The structure of questions in the present perfect continuous is:
Have/has + subject + been + verb (-ing) + object?
- Have they been playing football since yesterday evening?
- Has she been travelling around the world for the last 6 years?
- Have you been watching him since he started his singing career?
Present perfect versus present perfect continuous
The present perfect and present perfect continuous are both really similar. Sometimes they mean the same thing, but other times they can mean something completely different. For this reason, we need to learn when to use which tense as we use them both for finished and unfinished actions in the past.
One difference is that while the present perfect continuous tense specifies a time in the past, the present perfect is generally time neutral.
The use of the present perfect continuous focuses on the action itself. When we are using this tense, it doesn’t matter if the action was completed or not – we only care about the process. On the other hand, when we use the present perfect simple, we are referring to a completed action.
When can we not use the present perfect continuous?
How much and many
We cannot use the present perfect continuous to talk about the amount of something. If we refer to an amount of something, we must always use the present perfect.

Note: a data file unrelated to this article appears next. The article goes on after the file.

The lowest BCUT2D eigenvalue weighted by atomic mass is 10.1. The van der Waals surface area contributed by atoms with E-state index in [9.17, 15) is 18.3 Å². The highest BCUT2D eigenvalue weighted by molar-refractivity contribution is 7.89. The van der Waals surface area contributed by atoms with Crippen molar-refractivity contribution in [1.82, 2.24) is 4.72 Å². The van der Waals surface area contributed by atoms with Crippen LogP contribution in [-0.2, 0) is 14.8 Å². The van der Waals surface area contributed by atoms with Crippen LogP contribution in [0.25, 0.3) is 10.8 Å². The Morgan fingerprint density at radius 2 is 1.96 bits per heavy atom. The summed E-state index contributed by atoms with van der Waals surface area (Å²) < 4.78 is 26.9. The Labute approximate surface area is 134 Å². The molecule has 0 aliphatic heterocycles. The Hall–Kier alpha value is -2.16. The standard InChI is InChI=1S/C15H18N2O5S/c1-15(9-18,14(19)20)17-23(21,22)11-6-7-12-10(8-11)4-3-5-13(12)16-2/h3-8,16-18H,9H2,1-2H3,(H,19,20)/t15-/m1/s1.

- She has eaten 3 pizzas this morning.
She has been eating 3 pizzas this morning. – WRONG
The main and biggest difference is that we cannot use the present perfect continuous with stative verbs. Stative verbs do not refer to physical actions, so we cannot use the progressive aspect here.
I‘ve been liking you. – Present perfect continuous -WRONG
- I have liked you. – Present perfect
You cannot use the present perfect continuous with stative verbs. As you can see, stative verbs with the suffix –ing do not look or sound good. This is the case for every continuous (progressive) tense in English.
Live, work and study
There are three verbs which can mean the same thing in the present perfect simple and in the continuous. These verbs are: live, work and study. We can use them in both tenses and they will mean the same thing.
- I have been living in New York for 3 years.
- I have lived in New York for 3 years.
Both sentences describe the same thing. It doesn’t matter which tense we use.
Different effects in the present
A big difference is when we want to talk about things that changed in the present due to past events. We can use the same verbs in different tenses and the meaning of the sentence will be completely different.
- I have already done my chores. – Present perfect
This sentence says I have done them – they are done and I can do other things. I can go out with my friends and enjoy my time with them.
- I have been doing my chores. – Present perfect continuous
This sentence means I have been doing my chores for so long that I am too exhausted to go out. Changing the tense while using the same words can completely change the meaning.
When do we use the present perfect continuous?